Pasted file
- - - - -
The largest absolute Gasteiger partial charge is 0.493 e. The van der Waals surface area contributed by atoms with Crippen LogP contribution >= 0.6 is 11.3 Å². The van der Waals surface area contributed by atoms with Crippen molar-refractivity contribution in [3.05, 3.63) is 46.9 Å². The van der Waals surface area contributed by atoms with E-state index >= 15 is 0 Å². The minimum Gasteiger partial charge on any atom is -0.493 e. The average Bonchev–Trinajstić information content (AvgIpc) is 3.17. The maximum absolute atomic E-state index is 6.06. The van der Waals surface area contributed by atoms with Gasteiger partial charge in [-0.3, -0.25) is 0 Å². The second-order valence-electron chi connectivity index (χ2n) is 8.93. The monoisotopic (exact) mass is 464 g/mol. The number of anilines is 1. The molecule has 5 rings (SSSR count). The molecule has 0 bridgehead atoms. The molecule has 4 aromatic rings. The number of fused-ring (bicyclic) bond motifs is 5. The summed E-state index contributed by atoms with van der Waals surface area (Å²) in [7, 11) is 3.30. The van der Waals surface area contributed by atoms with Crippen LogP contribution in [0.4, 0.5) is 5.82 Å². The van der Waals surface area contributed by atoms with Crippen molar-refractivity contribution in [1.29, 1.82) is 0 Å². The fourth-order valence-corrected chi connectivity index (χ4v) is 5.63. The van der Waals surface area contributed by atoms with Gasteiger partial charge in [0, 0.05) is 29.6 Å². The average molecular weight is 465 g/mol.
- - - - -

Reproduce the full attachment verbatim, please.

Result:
The largest absolute Gasteiger partial charge is 0.493 e. The van der Waals surface area contributed by atoms with Crippen LogP contribution >= 0.6 is 11.3 Å². The van der Waals surface area contributed by atoms with Crippen molar-refractivity contribution in [3.05, 3.63) is 46.9 Å². The van der Waals surface area contributed by atoms with E-state index >= 15 is 0 Å². The minimum Gasteiger partial charge on any atom is -0.493 e. The average Bonchev–Trinajstić information content (AvgIpc) is 3.17. The maximum absolute atomic E-state index is 6.06. The van der Waals surface area contributed by atoms with Gasteiger partial charge in [-0.3, -0.25) is 0 Å². The second-order valence-electron chi connectivity index (χ2n) is 8.93. The monoisotopic (exact) mass is 464 g/mol. The number of anilines is 1. The molecule has 5 rings (SSSR count). The molecule has 0 bridgehead atoms. The molecule has 4 aromatic rings. The number of fused-ring (bicyclic) bond motifs is 5. The summed E-state index contributed by atoms with van der Waals surface area (Å²) in [7, 11) is 3.30. The van der Waals surface area contributed by atoms with Crippen LogP contribution in [0.4, 0.5) is 5.82 Å². The van der Waals surface area contributed by atoms with Crippen molar-refractivity contribution in [1.29, 1.82) is 0 Å². The fourth-order valence-corrected chi connectivity index (χ4v) is 5.63. The van der Waals surface area contributed by atoms with Gasteiger partial charge in [0, 0.05) is 29.6 Å². The average molecular weight is 465 g/mol.